Trinidad and Tobago’s sovereign credit rating reaffirmed
PORT OF SPAIN, Trinidad — On Sunday, finance and economy minister, Larry Howai, confirmed that Moody’s Investors Services has reaffirmed Trinidad and Tobago’s Baa1 (medium grade/moderate credit risk) sovereign credit rating based on relatively high income levels, driven by the country’s large and diversified energy sector.
The minister noted that Moody’s also based their evaluation on the expansion of the economy which, the analysts identified, was mainly due to the performance of the non-energy sector, given the significant maintenance work that had to be done in the energy sector over the past year. This expansion has been driven to a large extent by an aggressive fiscal stimulus program which was complemented by an accommodative monetary policy stance.
The Moodys’ report stated that the economy is expected to maintain a positive momentum into 2014 and forecasted growth of 2.9% in 2014, “further picking up to 3.2% in 2015, driven by increased exploration activity and foreign investment in the energy sector, as well as, public infrastructure projects.”
Moody’s noted too, that “The sovereign credit profile also benefits from a moderate and affordable debt burden and a very strong external position anchored by a sizable foreign exchange reserves buffer.” the report stated.
Moodys’ further classified government’s strength as being “Very High” due to its relatively moderate debt burden and comparatively high debt affordability.
The government’s balance sheet, which includes the country’s Heritage and Stabilization Fund, “a core financial institution to manage oil sector revenues”, which has accumulated a balance in excess of 20% of gross domestic product, was cited as one of the factors that contributed to the reaffirmation of the positive credit rating.
Howai noted that the rating confirmation underlined the success of the continuing efforts of the government to improve the quality of life for citizens, transform the economy, create new jobs and provide improved services without deteriorating the country’s fiscal metrics.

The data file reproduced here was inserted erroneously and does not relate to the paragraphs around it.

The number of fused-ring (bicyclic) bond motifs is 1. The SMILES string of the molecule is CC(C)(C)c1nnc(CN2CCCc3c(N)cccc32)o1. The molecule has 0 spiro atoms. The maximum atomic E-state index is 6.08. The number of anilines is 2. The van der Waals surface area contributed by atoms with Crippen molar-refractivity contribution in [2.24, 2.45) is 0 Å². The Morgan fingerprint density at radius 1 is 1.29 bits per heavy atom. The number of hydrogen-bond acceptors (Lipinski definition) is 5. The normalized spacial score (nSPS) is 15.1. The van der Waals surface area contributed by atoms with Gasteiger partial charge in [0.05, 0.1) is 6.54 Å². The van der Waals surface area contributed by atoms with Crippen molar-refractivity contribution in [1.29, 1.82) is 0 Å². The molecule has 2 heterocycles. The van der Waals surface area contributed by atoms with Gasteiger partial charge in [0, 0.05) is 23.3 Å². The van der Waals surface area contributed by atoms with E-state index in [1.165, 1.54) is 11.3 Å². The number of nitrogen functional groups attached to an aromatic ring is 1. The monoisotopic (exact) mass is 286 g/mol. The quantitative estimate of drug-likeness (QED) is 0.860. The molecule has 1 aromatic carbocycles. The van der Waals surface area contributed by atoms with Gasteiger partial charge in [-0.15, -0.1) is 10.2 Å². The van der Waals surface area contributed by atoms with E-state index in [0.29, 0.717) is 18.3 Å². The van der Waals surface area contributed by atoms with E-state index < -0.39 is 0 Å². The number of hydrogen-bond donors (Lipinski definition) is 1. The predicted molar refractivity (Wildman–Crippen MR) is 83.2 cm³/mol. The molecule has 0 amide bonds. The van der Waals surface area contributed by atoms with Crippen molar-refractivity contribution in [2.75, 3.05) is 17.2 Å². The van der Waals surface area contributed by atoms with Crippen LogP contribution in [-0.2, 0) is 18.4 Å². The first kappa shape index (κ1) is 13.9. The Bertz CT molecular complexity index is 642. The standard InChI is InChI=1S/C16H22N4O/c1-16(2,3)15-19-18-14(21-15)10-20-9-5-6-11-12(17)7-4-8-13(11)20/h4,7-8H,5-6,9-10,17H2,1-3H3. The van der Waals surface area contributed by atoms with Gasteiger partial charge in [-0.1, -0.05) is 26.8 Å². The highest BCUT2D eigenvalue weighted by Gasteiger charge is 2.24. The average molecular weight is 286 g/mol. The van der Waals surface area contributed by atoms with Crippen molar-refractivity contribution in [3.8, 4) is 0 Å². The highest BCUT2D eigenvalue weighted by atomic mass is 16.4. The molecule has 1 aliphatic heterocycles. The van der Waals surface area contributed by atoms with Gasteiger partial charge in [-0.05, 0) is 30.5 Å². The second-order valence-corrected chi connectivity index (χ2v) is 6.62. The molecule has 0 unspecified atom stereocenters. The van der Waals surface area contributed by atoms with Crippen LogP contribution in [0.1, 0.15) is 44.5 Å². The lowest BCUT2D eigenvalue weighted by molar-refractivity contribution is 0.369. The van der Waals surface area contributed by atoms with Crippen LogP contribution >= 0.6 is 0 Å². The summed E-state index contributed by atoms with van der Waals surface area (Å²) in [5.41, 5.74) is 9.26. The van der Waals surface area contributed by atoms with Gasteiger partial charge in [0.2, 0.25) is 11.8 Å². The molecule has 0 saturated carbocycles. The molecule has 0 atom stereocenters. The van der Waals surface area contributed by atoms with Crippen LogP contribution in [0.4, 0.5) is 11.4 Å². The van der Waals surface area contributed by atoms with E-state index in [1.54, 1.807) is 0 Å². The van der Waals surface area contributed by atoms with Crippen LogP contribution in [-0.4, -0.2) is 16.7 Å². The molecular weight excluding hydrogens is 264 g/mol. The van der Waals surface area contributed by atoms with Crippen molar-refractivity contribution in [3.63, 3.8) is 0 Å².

Regarding the downside risks identified by Moody’s, the minister stated, “I am fully cognizant of the issues raised by Moody’s on the fact that the economy remains highly dependent on the energy sector and the existence of infrastructure deficiencies as well as competitiveness challenges.”
He added, “We have commenced the process of bringing the fiscal accounts into balance and will close that gap further this year. In addition, we continue to focus on the deficiencies in our physical infrastructure as well as on the creation of a well diversified knowledge based economy. As such we continue our programme of physical upgrade of the nation’s infrastructure and are in aggressive pursuit of a portfolio of structural reforms that preserve fiscal sustainability, promote business competitiveness, and provide appropriately supportive regulatory environments.”
“Regarding the latter, government has prioritized a number of structural reforms to foster economic growth and promote economic diversification and business competitiveness. Government’s structural reform agenda has revolved around pension reform, doing business reform, public debt and cash management, investment promotion and the development of special economic zones, institutionalizing public private partnerships and a national broadband strategy.”
Moody’s assessment of the performance of the Trinidad and Tobago economy was conducted at the beginning of April 2014.